How some community microfinance groups have turned into debt traps

Dar es Salaam. While banks and financial institutions encourage people to take loans to expand their businesses and the economy in general, it has been different for Community Microfinance Groups (CMG) in Tanzania, where more than a third join to access emergency funds.

The latest FinScope Survey 2023 indicates that 35 percent of CMG members join in order to get emergency funds, followed by 20 percent who join to save. About 49 percent of those who access emergency funds use them for funeral expenses, while 31 percent spend the money for medical reasons.

As such, CMGs are a key risk mitigation method against unexpected expenditures in the lives of many low-income earners in Tanzania.

"It is interesting to note that 2 percent of CMG members have also gained insurance benefits through their CMG. As such, the groups also intersect with community finance and the larger insurance sector," read part of the report.

However, experts and CMG members say that it is economic hardships and a lack of financial education that force people to rush for small loans. The experts further added that it is important to impart entrepreneurship training and personal financial management education to people to reduce their debt burden.

The set of financial services defined as "formal" has changed since the last FinScope was conducted in 2017 because the Microfinance Act, 2018, reclassified CMGs as formal financial services.

CMGs, which were previously identified as informal lending groups, retained a similar level of penetration in the FinScope 2023 survey even as mobile money posted substantial growth. For CMGs to be formalised they have to apply for operational licences from the Bank of Tanzania (BoT). Those that do not remain operating informally.

The report generally shows that formal financial inclusion in Tanzania has grown from 65 percent in 2017 to 76 percent in 2023. Formal financial inclusion includes financing that can be accessed from banks and other major financial institutions, registered CMGs, and mobile money.

This development was mainly driven by the significant increase in mobile money uptake and only marginally influenced by the regulation-driven formalisation of CMGs. This is because only 1.6 percent of the population that uses CMGs does not use mobile money at the same time.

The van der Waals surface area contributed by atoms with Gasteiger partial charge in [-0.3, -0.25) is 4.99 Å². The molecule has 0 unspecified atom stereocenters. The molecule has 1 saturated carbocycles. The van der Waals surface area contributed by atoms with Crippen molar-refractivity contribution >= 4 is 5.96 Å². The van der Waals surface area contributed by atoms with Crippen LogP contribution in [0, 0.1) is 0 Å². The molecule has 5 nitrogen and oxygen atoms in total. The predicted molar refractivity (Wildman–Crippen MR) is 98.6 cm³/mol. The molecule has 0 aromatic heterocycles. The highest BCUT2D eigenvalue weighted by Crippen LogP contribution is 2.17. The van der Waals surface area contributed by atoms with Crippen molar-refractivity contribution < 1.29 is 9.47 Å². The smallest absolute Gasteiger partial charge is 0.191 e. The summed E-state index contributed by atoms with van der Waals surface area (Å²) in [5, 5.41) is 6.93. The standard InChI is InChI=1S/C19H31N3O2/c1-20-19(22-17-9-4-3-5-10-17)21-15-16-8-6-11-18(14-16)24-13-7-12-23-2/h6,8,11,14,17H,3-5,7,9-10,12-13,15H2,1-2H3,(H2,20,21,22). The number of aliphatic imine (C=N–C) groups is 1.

CMG members’ reactions

The chairman of Rafiki Social Group in Dar es Salaam, Mr Samuel Godfrey, says failure to set priorities right is one of the reasons that force CMG members to take emergency loans.

"There are emergencies that cannot be avoided, such as illness or death, but house rent, for example, is long-term. I know we differ in terms of income, but we must learn to plan and save because there will come a time when those groups will run out of money," he stresses.

Mr Godfrey notes that the second reason is a lack of a habit to save and the unwillingness of many to engage in entrepreneurial ventures for extra income.

‘Some are satisfied with the situation and do not want to think outside the box to get out of their difficult situation. They forget that groups can collapse. People must learn how to save for themselves with the little they get," said Godfrey.

Ms Jessica Alex, a resident of Goba in Dar es Salaam, is the chairperson of Wekeza Vicoba, whose members are primarily women.

She reveals that many members of Wekeza join the group to access loans to pay off another debt whose deadline is around the corner, pay wages for a housemaid, or send money to the parents in the village.

"On several occasions financial experts have come to train us on how to start and operate businesses using small capital. But, you know, the challenge is that women have too many responsibilities at home."

Some of the women routinely fail to repay the loans, she notes brings problems when members have to share the profits at the end of each year.

Experts reaction

Social welfare expert Ms Theoefrida Mbilinyi said those who take small loans to fund household expenditures, some of which can wait, have a poor attitude towards money. Some of it could be psychological, she noted.

"We have been receiving cases of divorce as a result of loans that female partners accrue without the knowledge of the male partner," she says, citing an example of someone who took a loan to hold a birthday party. Ms Mbilinyi is of the view that there is a need to teach low-income earners the ABCs of financial discipline and entrepreneurship to protect them from debt traps.

"Most importantly, people need to learn to live within their means."
A financial expert from the University of Dar es Salaam Business School (UDBS), assistant Lecturer Mr Bless Maagi, said microfinance groups have to serve the following purposes; to provide people with an opportunity for saving; to lend to those needing small capital; and ultimately to share the profit from the accrued interest rates.

Mr Maagi said that in Tanzania, CMGs serve a negative purpose. Many people do not join for the purpose of finding an opportunity to save. Their main goal is to access loans for emergencies as well as frivolous spending.

Because, at the end of the day, many can’t repay, most groups break up soon after their creation.

Mr Maagi says members should join groups for the stated noble goals. They should buy insurance policies to help them during emergencies.

He lamented the fact that some people regarded insurance as an unfriendly product due to a lack of understanding.